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Commutator of a Cross Product

  1. Nov 28, 2014 #1
    1. The problem statement, all variables and given/known data
    Given that [tex]\vec{V} [/tex] and [tex] \vec{W}[/tex] are vector operators, show that [tex] \vec{V}\times \vec{W}[/tex] is also a vector operator.

    2. The attempt at a solution
    The only way I know how to do this is by showing that the commutator with the angular momentum vector operator ([itex] \vec{J}[/itex]) is zero. Namely that [itex] [\vec{V}\times \vec{W} , \vec{J}] = 0[/itex]. I want to start the problem by expressing the commutator as I would usually do by writing [A,B] = AB - BA, but I don't know exactly which type of multiplication to use here. Intuition tells me the dot product, but I want to be sure.
     
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  3. Nov 29, 2014 #2

    mfb

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    Dot product is right.

    Edit: Or not, see below.
     
    Last edited: Nov 29, 2014
  4. Nov 29, 2014 #3

    stevendaryl

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    No, it's not the dot-product. The usual meaning of [itex][A, \vec{J}][/itex] is that the result is a composite object (a tensor) with three components:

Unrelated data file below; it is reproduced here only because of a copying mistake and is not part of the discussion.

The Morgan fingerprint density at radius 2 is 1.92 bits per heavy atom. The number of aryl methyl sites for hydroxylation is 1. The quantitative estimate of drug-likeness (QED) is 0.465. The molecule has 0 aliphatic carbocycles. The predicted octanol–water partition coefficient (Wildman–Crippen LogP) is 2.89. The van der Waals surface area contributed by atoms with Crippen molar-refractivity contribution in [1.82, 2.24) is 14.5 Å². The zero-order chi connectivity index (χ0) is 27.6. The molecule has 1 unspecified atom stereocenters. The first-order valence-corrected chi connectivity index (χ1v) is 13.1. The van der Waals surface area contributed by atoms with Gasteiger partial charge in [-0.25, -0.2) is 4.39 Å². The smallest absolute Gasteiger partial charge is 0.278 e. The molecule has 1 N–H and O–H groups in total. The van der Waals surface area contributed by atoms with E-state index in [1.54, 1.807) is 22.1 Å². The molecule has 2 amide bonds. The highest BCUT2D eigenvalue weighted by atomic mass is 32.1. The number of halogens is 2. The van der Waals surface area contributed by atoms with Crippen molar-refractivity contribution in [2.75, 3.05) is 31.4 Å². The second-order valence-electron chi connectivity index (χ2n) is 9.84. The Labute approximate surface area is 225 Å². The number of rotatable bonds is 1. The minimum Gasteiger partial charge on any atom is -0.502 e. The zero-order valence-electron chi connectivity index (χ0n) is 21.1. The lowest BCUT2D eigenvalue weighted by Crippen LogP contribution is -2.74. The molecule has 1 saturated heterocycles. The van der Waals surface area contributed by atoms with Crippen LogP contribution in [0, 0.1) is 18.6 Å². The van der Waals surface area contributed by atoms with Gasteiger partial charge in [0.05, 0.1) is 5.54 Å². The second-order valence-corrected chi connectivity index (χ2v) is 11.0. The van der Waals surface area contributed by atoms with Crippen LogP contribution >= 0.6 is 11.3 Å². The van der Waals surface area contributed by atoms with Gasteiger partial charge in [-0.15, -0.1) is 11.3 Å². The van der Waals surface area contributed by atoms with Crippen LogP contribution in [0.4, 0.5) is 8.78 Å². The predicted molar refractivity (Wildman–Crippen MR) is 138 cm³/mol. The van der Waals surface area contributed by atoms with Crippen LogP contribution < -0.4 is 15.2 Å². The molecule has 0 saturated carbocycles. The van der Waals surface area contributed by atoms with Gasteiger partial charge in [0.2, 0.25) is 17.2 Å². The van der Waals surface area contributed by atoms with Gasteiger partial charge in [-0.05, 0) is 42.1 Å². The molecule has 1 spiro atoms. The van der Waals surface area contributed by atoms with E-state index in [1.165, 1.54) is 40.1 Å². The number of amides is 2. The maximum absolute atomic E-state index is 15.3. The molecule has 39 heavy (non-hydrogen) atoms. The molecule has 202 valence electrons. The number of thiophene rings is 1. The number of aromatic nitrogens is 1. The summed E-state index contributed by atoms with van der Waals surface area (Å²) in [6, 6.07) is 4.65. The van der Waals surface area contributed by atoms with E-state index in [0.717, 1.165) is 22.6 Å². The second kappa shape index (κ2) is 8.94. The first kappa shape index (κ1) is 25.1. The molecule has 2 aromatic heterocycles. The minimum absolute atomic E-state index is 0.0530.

[itex][A, J_x][/itex], [itex][A, J_y][/itex], [itex][A, J_z][/itex]

    If [itex]A[/itex] is itself a vector, then you get 9 components:

    [itex][\vec{A}, \vec{J}] = T[/itex]

    where [itex]T_{ij} = [A_i, J_j][/itex] and where [itex]i[/itex] and [itex]j[/itex] are either [itex]x[/itex], [itex]y[/itex], or [itex]z[/itex].

    As to your claim that for a vector operator, [itex][\vec{A}, \vec{J}] = 0[/itex], you should try an example with the momentum operator, [itex]\vec{p}[/itex]. Try [itex][p_x, J_y][/itex].
     
  5. Nov 29, 2014 #4

    stevendaryl

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  6. Nov 29, 2014 #5
    Thank you. That is a mistake above. I meant that the only way I know of to show that it is a vector operator, is to show that [itex]
    [\vec{V}\times \vec{W} , \vec{J}] \neq 0[/itex]. I was able to show that this is the case. This means it is not a scalar operator, but I am not sure if this is sufficient to show that it is a vector operator. It does mean that the rotation generator operator U won't commute with V x W.

    Edit: I believe now that the condition to show that it is a vector operator, is to show that: [tex]
    [(\vec{V}\times \vec{W})_{i}, \vec{J}_{j}] = i \hbar \epsilon_{ijk} (\vec{V}\times \vec{W})_{k}
    [/tex]
     
    Last edited: Nov 29, 2014
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